The report, titled “Energy-Efficiency Policy Opportunities for Electric Motor-Driven Systems (EMDS),” proposes a comprehensive package of policy recommendations to help governments realize the potential for efficiency-based energy savings in EMDS, currently the single largest electricity end-use, accounting for more than 40% of global electricity consumption.
May 2011: The International Energy Agency (IEA) has published a report titled “Energy-Efficiency Policy Opportunities for Electric Motor-Driven Systems.” This report represents the first global analysis of energy consumption and energy efficiency potential of electric motor-driven systems (EMDS).
The report proposes a comprehensive package of policy recommendations to help governments realize the potential for efficiency-based energy savings in EMDS, currently the single largest electricity end-use, accounting for more than 40% of global electricity consumption. The paper begins by introducing EMDS, their applications and market data. It continues by outlining global electricity consumption and carbon dioxide emissions, followed by discussions of: energy-saving technologies and savings potentials applicable to EMDS; the economics of energy savings in EMDS; barriers to optimization of efficient EMDS; energy-efficiency policy experience for EMDS; and options and recommendations for new policies on EMDS.
Stressing that the energy efficiency of EMDS has been relatively neglected in comparison with other sustainable energy opportunities, the report concludes that improving the efficiency of EMDS systems could reduce total global electricity demand by about 10%. To this end, the report formulates five regulatory policy recommendations, and four non-regulatory policy recommendations.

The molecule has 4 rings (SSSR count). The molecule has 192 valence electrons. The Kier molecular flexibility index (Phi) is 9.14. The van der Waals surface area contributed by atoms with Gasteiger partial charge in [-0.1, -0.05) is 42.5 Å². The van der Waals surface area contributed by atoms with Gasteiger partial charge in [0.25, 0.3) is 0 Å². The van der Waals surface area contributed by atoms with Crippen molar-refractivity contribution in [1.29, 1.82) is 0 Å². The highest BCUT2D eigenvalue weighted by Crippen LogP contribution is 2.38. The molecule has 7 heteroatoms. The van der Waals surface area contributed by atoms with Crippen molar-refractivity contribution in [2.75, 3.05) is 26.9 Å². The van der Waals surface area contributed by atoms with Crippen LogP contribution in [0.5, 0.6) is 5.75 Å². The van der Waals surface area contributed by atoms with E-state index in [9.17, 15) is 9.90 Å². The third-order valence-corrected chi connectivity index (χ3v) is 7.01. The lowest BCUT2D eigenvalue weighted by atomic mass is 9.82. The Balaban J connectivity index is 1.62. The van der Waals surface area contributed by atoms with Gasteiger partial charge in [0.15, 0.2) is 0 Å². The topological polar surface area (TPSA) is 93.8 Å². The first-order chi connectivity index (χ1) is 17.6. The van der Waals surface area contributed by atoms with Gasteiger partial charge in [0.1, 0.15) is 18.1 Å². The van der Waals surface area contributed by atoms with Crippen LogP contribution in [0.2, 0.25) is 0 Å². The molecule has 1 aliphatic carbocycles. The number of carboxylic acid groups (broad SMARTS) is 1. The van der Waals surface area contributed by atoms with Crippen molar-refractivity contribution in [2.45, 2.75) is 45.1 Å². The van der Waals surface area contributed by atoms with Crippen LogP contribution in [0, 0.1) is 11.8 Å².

For regulatory policy, it recommends that: minimum energy performance standards (MEPS) be introduced for electric motors in IEA member countries based on international best practice standards; MEPS and energy labeling be introduced for packaged integrated motor‐driven energy end‐uses; energy performance test procedures be developed for all motor types; energy‐performance test procedures covering other essential components be developed and put in place; and the feasibility of minimum energy performance standards for certain classes of gears and transmissions be explored.
For non-regulatory policy, it recommends that: large‐scale awareness programmes be developed to inform industrial and commercial electricity users of the significant savings potential possible via EMDS; incentive schemes be developed and applied to encourage adoption and use of best practices; international capacity‐building efforts be substantially expanded to create permanent support structures; and global market monitoring be established at defined intervals to support national regulation and incentive programmes with market‐transformation data. [Publication: Energy-Efficiency Policy Opportunities for Electric Motor-Driven Systems] [Executive Summary]